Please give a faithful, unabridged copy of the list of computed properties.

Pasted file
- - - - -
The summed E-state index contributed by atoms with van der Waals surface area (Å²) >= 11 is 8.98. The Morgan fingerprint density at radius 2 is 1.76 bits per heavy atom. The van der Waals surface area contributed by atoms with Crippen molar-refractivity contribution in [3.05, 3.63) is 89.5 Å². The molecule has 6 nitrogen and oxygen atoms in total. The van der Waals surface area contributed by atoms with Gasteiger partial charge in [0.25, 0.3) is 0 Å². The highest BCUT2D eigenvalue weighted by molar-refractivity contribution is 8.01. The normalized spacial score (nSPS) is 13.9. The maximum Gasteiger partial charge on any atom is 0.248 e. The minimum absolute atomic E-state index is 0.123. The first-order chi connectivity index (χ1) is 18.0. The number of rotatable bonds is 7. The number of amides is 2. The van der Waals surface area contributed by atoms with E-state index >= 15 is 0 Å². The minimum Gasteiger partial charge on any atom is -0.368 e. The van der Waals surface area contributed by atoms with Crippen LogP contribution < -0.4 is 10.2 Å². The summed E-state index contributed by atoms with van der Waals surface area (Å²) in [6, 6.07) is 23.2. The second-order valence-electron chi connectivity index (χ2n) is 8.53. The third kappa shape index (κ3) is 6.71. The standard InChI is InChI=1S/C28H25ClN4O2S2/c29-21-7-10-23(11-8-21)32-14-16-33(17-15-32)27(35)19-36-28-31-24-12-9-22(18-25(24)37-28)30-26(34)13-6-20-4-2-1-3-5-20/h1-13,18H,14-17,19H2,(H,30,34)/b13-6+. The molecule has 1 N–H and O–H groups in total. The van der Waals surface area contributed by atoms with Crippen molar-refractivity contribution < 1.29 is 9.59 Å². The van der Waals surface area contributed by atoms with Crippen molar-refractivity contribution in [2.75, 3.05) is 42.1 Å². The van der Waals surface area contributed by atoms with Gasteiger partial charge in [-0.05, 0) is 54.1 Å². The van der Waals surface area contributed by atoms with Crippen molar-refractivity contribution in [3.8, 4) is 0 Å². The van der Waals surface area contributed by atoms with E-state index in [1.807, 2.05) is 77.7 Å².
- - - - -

The summed E-state index contributed by atoms with van der Waals surface area (Å²) >= 11 is 8.98. The Morgan fingerprint density at radius 2 is 1.76 bits per heavy atom. The van der Waals surface area contributed by atoms with Crippen molar-refractivity contribution in [3.05, 3.63) is 89.5 Å². The molecule has 6 nitrogen and oxygen atoms in total. The van der Waals surface area contributed by atoms with Gasteiger partial charge in [0.25, 0.3) is 0 Å². The highest BCUT2D eigenvalue weighted by molar-refractivity contribution is 8.01. The normalized spacial score (nSPS) is 13.9. The maximum Gasteiger partial charge on any atom is 0.248 e. The minimum absolute atomic E-state index is 0.123. The first-order chi connectivity index (χ1) is 18.0. The number of rotatable bonds is 7. The number of amides is 2. The van der Waals surface area contributed by atoms with E-state index >= 15 is 0 Å². The minimum Gasteiger partial charge on any atom is -0.368 e. The van der Waals surface area contributed by atoms with Crippen LogP contribution < -0.4 is 10.2 Å². The summed E-state index contributed by atoms with van der Waals surface area (Å²) in [6, 6.07) is 23.2. The second-order valence-electron chi connectivity index (χ2n) is 8.53. The third kappa shape index (κ3) is 6.71. The standard InChI is InChI=1S/C28H25ClN4O2S2/c29-21-7-10-23(11-8-21)32-14-16-33(17-15-32)27(35)19-36-28-31-24-12-9-22(18-25(24)37-28)30-26(34)13-6-20-4-2-1-3-5-20/h1-13,18H,14-17,19H2,(H,30,34)/b13-6+. The molecule has 1 N–H and O–H groups in total. The van der Waals surface area contributed by atoms with Crippen molar-refractivity contribution < 1.29 is 9.59 Å². The van der Waals surface area contributed by atoms with Crippen molar-refractivity contribution in [2.75, 3.05) is 42.1 Å². The van der Waals surface area contributed by atoms with Gasteiger partial charge in [-0.05, 0) is 54.1 Å². The van der Waals surface area contributed by atoms with Crippen molar-refractivity contribution in [3.8, 4) is 0 Å². The van der Waals surface area contributed by atoms with E-state index in [1.807, 2.05) is 77.7 Å².